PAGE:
overlap is access to genetic resources,  Arts. 8(j) and 16.5 of
CBD. ASEAN countries supported the view that fair and equitable sharing
of benefits arising form patenting and commercial use of genetic
resources had not been dealt with in TRIPS. 
- WTO has recognised that well designed environmental labelling
programmes can be effective instruments of policy to encourage the
development of an environmentally conscious public.  As a voluntary
instrument and if applied by private sector organizations,
certification and labelling of forest products can be considered
compatible with the international trade rules, not falling within
the jurisdiction of the TBT Agreement, but when labelling
programmes distort trade, they may be challenged by WTO.  TBT compliance could
be used as a guidance in the design of any certification and
labelling scheme to avoid friction with trade rules.  The TBT
Agreement covers technical regulations concerning products and
their process and production methods. It is not clear if schemes for
certification of products made of sustainably produced timber and
eco-labelling will be subject to the TBT. 
- The CTE, in 1997 held information sessions with representatives
of Secretariats of MEAs, (e.g., CITES, Montreal Protocol, UNFCCC, and
CBD) to examine the relationship between the provisions of the
multilateral trading system and trade measures for environmental
purposes.  There are now approximately 200 multilateral
environmental agreements, of which at least 20 contain trade
provisions.  No WTO/GATT dispute resolution panel has yet addressed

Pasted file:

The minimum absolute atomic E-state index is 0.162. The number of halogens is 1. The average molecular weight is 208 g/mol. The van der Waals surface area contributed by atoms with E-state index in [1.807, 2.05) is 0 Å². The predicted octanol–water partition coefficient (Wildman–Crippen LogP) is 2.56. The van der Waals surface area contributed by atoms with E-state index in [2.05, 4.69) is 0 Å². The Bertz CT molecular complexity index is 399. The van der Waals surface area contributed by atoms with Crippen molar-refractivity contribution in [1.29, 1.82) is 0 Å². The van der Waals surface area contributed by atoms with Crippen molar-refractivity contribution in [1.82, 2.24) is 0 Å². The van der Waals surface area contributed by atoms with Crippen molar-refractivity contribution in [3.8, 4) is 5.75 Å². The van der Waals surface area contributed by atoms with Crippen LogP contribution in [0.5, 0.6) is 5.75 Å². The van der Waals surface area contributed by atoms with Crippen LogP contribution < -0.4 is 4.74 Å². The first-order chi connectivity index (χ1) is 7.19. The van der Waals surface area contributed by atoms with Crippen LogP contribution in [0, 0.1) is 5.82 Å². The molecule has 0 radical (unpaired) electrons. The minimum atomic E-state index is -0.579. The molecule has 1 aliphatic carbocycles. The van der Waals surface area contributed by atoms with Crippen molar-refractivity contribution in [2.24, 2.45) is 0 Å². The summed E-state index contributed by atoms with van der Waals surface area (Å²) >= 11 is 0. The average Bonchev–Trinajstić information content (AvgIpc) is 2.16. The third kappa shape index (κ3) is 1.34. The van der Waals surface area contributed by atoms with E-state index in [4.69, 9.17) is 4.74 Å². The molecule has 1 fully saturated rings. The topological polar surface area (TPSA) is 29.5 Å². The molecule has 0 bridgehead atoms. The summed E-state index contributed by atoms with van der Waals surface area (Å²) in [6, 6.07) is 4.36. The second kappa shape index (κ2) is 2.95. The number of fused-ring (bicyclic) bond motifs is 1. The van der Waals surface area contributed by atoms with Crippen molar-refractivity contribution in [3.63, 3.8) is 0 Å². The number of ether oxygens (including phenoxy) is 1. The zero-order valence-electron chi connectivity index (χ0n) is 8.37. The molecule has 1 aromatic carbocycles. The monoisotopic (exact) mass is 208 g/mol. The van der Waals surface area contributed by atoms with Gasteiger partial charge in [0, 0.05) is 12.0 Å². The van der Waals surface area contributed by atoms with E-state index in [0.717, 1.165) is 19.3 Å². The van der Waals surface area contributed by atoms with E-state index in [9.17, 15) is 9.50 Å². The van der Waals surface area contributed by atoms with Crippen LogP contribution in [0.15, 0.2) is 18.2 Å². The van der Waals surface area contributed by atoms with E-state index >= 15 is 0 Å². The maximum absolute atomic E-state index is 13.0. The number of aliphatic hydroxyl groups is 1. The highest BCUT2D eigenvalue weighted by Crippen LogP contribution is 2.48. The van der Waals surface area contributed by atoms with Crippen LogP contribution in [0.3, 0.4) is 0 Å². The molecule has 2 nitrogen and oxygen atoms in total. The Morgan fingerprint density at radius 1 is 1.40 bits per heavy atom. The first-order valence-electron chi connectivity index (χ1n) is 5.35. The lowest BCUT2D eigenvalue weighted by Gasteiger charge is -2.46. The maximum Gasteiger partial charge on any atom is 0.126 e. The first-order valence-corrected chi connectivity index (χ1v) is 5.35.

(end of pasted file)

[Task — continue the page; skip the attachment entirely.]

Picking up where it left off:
the conformity of any multilateral environmental agreement with
GATT rules. 

Developments Within the Framework of the Agreement with Relevance
to Forests 
Certification. The Uruguay Round has made significant progress in
improving market access for forest products, especially in terms of
reducing tariffs for all types of forest products.  However,
several initiatives taken during the last years, such as the development of
rules for of accreditation for certifiers, may be non-tariff
barriers to international trade in forest products.
The trade-environment debate. When trade ministers approved the
results of the Uruguay Round negotiations, they also took a
decision to begin a comprehensive work programme on trade and environment
within the WTO, thus recognizing WTO-s responsibility to address
environmental considerations in developing and administering trade
rules.  The CTE was established in 1995, as an attempt to bring
environmental and sustainable development issues more into the
mainstream of WTO work.  The CTE-s first report, which was adopted